But most important, what happens to those bonds we build with others as we struggle together to make the best of what this world throws at us? City crews certainly wouldn't know to pile all the snow from three lots into one big mound so small children in the neighborhood would play together.

If clear sidewalks is a problem, increase enforcement and cite those who don't clear their walks. If equity and fairness is a problem, couple those citations with access to programs that offer assistance to the elderly and disabled.

While my back might get sore or my toes might get cold this week, I'm certain I'll be grateful for the bonds I build with my neighbors and friends.

Travis Novak, Minneapolis


Flophouses — an old, if ugly, idea anew?

With all the talk about affordable housing, I am surprised I have not heard anyone mention a solution used by Minneapolis in the past — the cubicle hotel. This is simply an old building divided into sleeping cubicles for people who can't afford any other type of housing.

For a low price, sometimes even a quarter, a person in need could get a private room with a cot, a nightstand, and hooks on the wall to hang clothing. Kitchen, toilet and washing facilities were shared on a separate floor. Often these cubicles did not extend to the ceiling. So chicken wire was placed over each to prevent would-be thieves from "fishing" into a neighbor's space.

Another name for a cubicle hotel is, of course, a "flophouse." Most flophouses in Minneapolis were in the Gateway District. In 1918, hating such symbols of poverty, Minneapolis banned the establishment of any more flophouses. (Outlawing existing flophouses would be a taking of property requiring compensation the city was not prepared to pay for.) When the Gateway District was razed in the early 1960s, the flophouses were gone, along with the Metropolitan Building, an architectural masterpiece.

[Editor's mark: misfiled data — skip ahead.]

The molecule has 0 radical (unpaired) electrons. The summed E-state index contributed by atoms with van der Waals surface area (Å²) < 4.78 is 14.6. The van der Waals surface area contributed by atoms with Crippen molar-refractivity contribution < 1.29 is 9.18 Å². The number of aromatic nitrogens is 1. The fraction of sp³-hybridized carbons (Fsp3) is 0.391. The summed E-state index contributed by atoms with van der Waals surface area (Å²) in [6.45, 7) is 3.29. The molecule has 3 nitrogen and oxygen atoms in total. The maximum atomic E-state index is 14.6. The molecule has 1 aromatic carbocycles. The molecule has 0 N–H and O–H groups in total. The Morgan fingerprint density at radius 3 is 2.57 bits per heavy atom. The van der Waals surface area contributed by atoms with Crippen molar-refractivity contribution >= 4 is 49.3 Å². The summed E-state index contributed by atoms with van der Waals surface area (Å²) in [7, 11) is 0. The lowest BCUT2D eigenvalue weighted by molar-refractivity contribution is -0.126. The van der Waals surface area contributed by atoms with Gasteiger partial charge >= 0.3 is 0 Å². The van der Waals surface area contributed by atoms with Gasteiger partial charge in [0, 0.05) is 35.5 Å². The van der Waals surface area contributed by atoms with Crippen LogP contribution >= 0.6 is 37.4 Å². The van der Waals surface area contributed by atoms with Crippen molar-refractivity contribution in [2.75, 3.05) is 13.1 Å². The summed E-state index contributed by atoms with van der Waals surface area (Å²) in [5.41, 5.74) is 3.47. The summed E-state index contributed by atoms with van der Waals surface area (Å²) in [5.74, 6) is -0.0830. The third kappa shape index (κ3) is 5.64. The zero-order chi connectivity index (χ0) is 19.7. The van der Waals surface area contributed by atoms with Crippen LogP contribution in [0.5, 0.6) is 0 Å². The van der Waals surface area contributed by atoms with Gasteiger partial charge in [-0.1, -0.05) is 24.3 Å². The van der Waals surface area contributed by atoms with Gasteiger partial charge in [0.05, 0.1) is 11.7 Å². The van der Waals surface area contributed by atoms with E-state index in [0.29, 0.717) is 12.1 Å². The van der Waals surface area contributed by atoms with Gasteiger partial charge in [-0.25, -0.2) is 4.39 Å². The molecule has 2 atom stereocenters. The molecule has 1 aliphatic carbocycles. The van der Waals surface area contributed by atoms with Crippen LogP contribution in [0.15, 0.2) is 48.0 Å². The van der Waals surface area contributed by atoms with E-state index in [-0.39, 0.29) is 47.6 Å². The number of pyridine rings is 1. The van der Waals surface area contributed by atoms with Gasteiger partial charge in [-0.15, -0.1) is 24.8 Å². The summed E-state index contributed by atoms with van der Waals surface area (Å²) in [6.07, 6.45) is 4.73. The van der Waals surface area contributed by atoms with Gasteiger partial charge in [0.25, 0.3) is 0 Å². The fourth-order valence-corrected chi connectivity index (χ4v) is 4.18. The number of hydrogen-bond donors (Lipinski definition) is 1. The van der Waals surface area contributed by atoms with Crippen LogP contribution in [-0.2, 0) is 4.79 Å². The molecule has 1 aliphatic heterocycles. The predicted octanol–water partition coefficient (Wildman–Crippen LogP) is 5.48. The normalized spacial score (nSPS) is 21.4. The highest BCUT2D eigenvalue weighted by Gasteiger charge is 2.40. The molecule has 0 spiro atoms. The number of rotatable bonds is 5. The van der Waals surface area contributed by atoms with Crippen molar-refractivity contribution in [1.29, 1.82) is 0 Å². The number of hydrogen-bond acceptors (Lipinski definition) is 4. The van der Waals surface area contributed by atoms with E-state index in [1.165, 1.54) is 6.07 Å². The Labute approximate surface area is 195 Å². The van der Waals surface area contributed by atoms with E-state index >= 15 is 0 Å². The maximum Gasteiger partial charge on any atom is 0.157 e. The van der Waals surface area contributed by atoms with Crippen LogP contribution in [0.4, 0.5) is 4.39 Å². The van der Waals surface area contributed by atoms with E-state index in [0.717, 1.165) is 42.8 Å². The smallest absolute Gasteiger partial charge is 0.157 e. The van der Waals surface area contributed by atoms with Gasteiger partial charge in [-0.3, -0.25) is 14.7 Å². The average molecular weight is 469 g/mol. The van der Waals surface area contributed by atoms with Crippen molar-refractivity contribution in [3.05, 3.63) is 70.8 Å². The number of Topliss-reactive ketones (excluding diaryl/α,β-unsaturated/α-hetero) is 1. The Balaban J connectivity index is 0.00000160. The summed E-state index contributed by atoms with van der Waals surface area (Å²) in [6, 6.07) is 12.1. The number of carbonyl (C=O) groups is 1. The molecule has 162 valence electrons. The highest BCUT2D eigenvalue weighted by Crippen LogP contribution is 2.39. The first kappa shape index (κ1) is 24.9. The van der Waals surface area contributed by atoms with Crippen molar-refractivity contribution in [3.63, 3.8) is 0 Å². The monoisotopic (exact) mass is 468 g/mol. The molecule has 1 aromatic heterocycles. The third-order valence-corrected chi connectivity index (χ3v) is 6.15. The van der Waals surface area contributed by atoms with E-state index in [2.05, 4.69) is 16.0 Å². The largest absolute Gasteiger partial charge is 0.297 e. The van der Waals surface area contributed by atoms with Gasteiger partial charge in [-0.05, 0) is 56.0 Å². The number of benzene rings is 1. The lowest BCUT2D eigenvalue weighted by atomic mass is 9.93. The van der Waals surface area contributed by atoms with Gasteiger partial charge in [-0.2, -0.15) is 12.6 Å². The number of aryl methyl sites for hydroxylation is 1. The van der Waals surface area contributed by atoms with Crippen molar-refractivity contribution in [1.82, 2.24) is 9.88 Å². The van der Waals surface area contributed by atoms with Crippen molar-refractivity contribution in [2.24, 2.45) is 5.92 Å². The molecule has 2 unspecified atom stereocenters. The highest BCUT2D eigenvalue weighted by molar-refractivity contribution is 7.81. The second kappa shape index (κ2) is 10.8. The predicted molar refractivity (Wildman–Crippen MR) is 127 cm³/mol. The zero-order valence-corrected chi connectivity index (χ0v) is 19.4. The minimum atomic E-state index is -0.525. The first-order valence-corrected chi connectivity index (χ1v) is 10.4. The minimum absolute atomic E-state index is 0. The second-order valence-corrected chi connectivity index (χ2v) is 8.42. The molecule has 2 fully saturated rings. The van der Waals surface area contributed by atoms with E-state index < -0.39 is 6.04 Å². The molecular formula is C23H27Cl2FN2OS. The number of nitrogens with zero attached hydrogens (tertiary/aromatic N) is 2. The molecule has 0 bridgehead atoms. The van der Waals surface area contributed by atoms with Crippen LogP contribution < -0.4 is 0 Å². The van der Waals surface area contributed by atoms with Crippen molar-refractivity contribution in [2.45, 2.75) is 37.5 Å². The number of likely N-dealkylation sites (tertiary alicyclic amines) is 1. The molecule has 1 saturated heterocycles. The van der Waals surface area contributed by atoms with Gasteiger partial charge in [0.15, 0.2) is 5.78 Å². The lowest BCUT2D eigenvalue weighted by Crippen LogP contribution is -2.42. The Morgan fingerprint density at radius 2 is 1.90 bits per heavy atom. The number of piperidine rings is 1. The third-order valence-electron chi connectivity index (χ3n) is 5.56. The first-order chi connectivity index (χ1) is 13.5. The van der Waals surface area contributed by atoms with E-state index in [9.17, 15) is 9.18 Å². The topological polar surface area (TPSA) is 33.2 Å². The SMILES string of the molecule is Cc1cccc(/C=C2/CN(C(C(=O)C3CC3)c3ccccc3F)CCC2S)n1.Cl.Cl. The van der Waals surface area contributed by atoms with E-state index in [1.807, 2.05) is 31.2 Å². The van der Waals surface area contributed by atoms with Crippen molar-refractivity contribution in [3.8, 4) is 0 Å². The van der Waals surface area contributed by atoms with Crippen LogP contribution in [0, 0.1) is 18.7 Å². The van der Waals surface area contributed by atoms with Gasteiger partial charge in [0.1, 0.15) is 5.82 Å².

Granted, cubicle hotels, or flophouses if you prefer, are not an ideal solution. But they are better than having people sleep on the streets.

David Wiljamaa, Minneapolis


Do it for others. Do it also for you and your own.

As a retiree, I have long supported the concept of paid family medical leave so that my children would have the benefit of time to be with their families during periods of giving birth or family illnesses. But recently I looked in the mirror. The view of my gray hair and wrinkles told me that this issue is even closer to home than I had thought. I am the one who will benefit if my children are able to take time off from their jobs to care for me when I might be hospitalized or bedridden. Let's think of ourselves as well as others when we encourage our legislators to finally give all Minnesotans the time they need to care for all members of their families.

Patricia Eldred, Minneapolis


We should already know: Kids need engagement at home

As any parent, I feel for the tragedy that happened at Harding High School. However, why do the parents think that engaging with their children is a new, great idea? Am I alone feeling that this is a must-do as a parent? Asking how their day at school was? Do you have homework? Really? I cannot believe this is not already done to begin with! We can't keep blaming the school, the police, etc. Good kids start at home from people who love and care for them.

Diane Reyes, Minneapolis